24. 24. Example Case Results – Effort Rollover Fits Under Budget Constraint $100 70% Risk Adjusted Estimate RolloverEffort 70% Risk Adjusted Estimate $90 14 2 3 Budget Funded Effort BudgetEstimateEffort Point Funded Effort Budget Funded $80 70% Risk Adjusted Estimate Project Budget Extended Budget $70 Extended Budget $60 $50 $40 $30 $20 $10 $0 2007 2008 2009 2010 2011 2012 2013 2014 2015 20161. Initial Conditions indicate budget inadequate to fund 70% CLE2. Project funded to budget value3. Budget scenario created to extend budget at peak value and 70% time-phased estimate funded to extended budget values4. Impact of rollover effort funded in out-yearsPRT#115 22 February 2012 Approved for Public Release
  25. 25. Modeling the Effect of Budget Constraints on Cost and Schedule INTEGRATED COST AND SCHEDULE RISK ANALYSISPRT#115 22 February 2012 Approved for Public Release 25
  26. 26. Integrated Cost/Schedule Budget Constrained Reserve Phasing Model A tool is needed that accurately models the relationships between the work to be done, the annual budget available, and the overall cost and finish date of a project Tool can be used to determine appropriate annual budgets and reserve strategies to meet the Joint Confidence Level requirement The tool is called Budget-Constrained Reserve Phase (BCRPhase) 26 PRT#115 22 February 2012 Approved for Public Release
  27. 27. High - Level Model Concept Schedule Activities from JCL Models (or Project Schedules) are Mapped into Budget Organizations (Groupings) Links Between Budget Organizations are Identified Costs from JCL Models (or Projects Costs/Budget) are Mapped into Behavior Buckets within Budget Organizations Cost Distributions Obtained from JCL Models (or other Analytical Methods) are Defined for Each Element Discrete Risks from JCL Models (or Project Risk Lists) are Specified Annual Values are Identified for Each Budget Organization Monte Carlo Simulations are Generated to Determine Effort, Work is Adjusted to Fit Effort within Budget LevelPRT#115 22 February 2012 Approved for Public Release 27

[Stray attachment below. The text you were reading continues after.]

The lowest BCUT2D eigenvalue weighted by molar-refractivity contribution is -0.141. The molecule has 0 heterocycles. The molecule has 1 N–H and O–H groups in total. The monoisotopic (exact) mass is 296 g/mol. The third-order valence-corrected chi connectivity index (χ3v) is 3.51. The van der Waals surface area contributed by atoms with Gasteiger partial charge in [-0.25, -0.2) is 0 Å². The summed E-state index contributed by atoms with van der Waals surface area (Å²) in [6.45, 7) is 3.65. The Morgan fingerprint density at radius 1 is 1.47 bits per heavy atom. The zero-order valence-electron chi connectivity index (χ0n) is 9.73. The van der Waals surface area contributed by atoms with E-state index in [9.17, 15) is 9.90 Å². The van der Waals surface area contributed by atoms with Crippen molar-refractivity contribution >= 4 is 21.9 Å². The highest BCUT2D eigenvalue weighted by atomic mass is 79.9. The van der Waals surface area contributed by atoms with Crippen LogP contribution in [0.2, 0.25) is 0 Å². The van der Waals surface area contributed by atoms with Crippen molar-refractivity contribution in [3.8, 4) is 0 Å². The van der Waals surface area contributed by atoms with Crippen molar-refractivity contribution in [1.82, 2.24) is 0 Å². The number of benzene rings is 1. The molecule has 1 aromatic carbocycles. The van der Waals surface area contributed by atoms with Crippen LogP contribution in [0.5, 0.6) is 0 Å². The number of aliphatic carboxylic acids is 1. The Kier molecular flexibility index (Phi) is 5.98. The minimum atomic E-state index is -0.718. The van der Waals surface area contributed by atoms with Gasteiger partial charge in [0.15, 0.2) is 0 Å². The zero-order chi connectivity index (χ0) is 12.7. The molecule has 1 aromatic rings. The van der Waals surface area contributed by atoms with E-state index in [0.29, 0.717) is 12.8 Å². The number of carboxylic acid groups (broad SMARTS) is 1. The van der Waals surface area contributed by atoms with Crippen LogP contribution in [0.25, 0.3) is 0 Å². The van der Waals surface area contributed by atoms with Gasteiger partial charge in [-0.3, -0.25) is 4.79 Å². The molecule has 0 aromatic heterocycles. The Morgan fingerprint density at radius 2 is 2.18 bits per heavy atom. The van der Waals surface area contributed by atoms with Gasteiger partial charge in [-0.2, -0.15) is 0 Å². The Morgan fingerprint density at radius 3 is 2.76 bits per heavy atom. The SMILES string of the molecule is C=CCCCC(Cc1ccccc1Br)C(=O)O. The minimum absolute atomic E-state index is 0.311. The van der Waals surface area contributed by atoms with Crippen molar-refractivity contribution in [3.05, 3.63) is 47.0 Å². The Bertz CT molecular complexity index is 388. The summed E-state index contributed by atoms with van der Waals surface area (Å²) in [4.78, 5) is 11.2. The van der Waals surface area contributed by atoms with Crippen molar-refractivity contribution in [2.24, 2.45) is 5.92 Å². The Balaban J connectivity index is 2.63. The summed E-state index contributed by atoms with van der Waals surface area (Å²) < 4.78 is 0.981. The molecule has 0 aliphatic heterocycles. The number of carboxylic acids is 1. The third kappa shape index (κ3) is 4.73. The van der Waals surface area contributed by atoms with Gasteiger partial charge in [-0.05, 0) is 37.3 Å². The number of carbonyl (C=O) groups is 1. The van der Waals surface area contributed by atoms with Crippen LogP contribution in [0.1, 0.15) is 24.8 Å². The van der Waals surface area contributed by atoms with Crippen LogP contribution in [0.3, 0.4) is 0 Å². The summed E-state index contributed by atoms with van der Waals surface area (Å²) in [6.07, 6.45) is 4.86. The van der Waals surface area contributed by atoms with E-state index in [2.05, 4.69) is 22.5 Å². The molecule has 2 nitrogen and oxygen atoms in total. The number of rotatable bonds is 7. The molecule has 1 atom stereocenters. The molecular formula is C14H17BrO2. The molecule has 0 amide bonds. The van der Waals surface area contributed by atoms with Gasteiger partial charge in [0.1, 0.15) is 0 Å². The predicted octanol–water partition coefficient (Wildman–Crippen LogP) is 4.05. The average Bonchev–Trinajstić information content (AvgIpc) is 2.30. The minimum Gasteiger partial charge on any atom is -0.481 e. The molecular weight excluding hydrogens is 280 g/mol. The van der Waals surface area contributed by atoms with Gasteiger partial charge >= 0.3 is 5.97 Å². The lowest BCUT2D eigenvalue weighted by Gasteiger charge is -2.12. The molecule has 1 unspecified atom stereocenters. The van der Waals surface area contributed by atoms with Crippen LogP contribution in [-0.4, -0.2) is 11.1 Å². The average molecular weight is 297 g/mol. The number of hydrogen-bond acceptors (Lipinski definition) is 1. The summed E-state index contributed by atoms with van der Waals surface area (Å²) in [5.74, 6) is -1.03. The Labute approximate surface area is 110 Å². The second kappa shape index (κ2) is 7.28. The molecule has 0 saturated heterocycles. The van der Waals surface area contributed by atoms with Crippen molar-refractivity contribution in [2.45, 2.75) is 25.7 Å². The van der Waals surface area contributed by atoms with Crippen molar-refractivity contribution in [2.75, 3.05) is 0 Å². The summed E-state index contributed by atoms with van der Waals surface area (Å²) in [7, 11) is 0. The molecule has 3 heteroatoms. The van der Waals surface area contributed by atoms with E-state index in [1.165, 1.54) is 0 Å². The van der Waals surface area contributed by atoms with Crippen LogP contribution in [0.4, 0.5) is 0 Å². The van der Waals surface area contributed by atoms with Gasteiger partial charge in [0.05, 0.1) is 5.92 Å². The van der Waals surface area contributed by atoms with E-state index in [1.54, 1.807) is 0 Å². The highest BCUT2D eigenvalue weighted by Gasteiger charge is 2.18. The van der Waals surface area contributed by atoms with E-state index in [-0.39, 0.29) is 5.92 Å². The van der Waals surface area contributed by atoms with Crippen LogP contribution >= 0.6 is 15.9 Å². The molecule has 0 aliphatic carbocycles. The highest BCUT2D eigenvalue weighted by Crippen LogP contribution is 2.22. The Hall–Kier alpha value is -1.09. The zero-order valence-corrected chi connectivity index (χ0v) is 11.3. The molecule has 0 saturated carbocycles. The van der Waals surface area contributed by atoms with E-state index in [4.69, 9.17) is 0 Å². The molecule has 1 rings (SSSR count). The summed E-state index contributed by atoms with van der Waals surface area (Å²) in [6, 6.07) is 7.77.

28. 28. Modeling Approach – Enabling via Budget Organization LevelsPRT#115 22 February 2012 Approved for Public Release 28
  29. 29. Example Simple Project Model (5 Budget Organization Items) BudgetEffort/Costs Schedule PRT#115 22 February 2012 Approved for Public Release 29
  30. 30. Model in Action – What Happens When Effort Exceeds Budget Availability Organization 1 Organization 2 Time Time-Driving Costs (Touch Labor, Materials, etc.) Schedule Activity Time-Driving Costs Driven By Schedule Slip Milestone Level Of Effort Costs Schedule DependencyPRT#115 22 February 2012 Approved for Public Release 30
  31. 31. Modeling the Effect of Budget Constraints on Cost and Schedule SUMMARYPRT#115 22 February 2012 Approved for Public Release 31
  32. 32. Summary Understanding connection between cost and schedule is of utmost importance for estimators Available funds and resources are major items that directly impact overall project schedule and end costs Tools have been developed and research is continuing to help us assess this intricate system Budget Duration Technical Reqts Work Plan Scope Cost Effort Size PRT#115 22 February 2012 Approved for Public Release 32
  33. 33. Thank YouPRT#115 22 February 2012 Approved for Public Release 33